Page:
NATO commits to improving evacuation ops at Kabul airport

Civilians prepare to board a plane during an evacuation at Hamid Karzai International Airport, Kabul, Afghanistan, Aug. 18. (U.S. Marine Corps photo by Staff Sgt. Victor Mancilla)

NATO foreign ministers committed Friday to focus on ensuring the safe evacuation from Afghanistan of their citizens and of Afghans deemed at risk after the Taliban takeover, centering on improving operations at Kabul airport first.

Faced with continuing chaos in the capital and the exit roads, many of the 30 allied nations raised "the need to work harder on how we can get more people ... into the airport, then processed and then onto the planes," NATO Secretary General Jens Stoltenberg said. 

He called that "the big, big, big challenge." 

All too often over the past hours and days, planes from NATO nations have been able to get to Kabul, only to be forced to leave empty or near-empty. 

Belgium, for example, sent two big C-130 planes into Kabul, but of some 500 people who had been called up to board, only "some 20 were lucky enough" to get on the first plane, foreign minister Sophie Wilmes said. A second plane had to return to neighboring Pakistan empty, since designated passengers could not enter the airport. 

"There are Taliban controls and U.S. controls which are very strict," said Wilmes. 

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She joined several other allies to call on the United States to secure Kabul airport for as long as it takes, even if that stretches beyond the evacuation of all U.S. nationals.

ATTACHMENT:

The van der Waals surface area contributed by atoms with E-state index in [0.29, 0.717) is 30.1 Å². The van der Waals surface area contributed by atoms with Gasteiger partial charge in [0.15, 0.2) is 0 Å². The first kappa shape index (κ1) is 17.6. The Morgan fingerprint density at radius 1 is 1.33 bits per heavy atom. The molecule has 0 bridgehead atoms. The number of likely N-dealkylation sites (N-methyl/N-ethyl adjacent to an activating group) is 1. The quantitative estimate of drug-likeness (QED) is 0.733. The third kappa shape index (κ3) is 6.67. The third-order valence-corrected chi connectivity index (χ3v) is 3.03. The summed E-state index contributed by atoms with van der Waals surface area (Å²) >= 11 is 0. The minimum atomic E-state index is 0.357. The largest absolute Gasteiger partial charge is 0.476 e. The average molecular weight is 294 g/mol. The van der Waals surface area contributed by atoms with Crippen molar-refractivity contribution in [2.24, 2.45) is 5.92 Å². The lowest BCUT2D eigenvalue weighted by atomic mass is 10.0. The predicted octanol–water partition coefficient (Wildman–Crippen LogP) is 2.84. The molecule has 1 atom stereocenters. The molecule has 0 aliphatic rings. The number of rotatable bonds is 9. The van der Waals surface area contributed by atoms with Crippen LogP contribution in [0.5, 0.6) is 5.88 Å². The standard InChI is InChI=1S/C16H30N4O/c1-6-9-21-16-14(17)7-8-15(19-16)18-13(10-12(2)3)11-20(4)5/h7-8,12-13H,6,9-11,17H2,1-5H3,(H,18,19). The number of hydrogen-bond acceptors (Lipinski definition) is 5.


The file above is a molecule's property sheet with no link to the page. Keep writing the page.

A NATO statement Friday said that "as long as evacuation operations continue, we will maintain our close operational cooperation through Allied military means" at the airport.

Spanish Defense Minister Margarita Robles said she already had received such assurances. 

"They (the United States) have assured us that they won't withdraw from the airport until the last person requiring evacuation is out," she told Spanish public radio RNE.

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Stoltenberg also insisted that the Taliban have to give free passage to any Afghan wanting to leave the country.

Beyond the immediate challenge, the NATO foreign ministers insisted that the new rulers in Kabul would have to make sure that the nation does not revert to being a center for terrorism.

"We will not allow terrorists to threaten us again from Afghanistan," Stoltenberg, reminding that NATO's engagement in the nation was based on the 9/11 attacks on the U.S. in 2001. 

NATO has been leading international security operations in Afghanistan since 2003 but wound up combat operations in 2014 to focus on training the country's national security forces. NATO helped build up an army of some 300,000, but that force withered under the Taliban offensive in just days.

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NATO headquarters has blamed a failure of Afghan leadership for the swift collapse of the country's Western-backed armed forces. 

A year ago, NATO's "Resolute Support Mission" to train Afghan security forces involved around 10,000 personnel from 36 member and partner countries. Last Sunday, there were no troops under NATO command in Afghanistan. 

Associated Press writer Barry Hatton in Lisbon contributed to this report.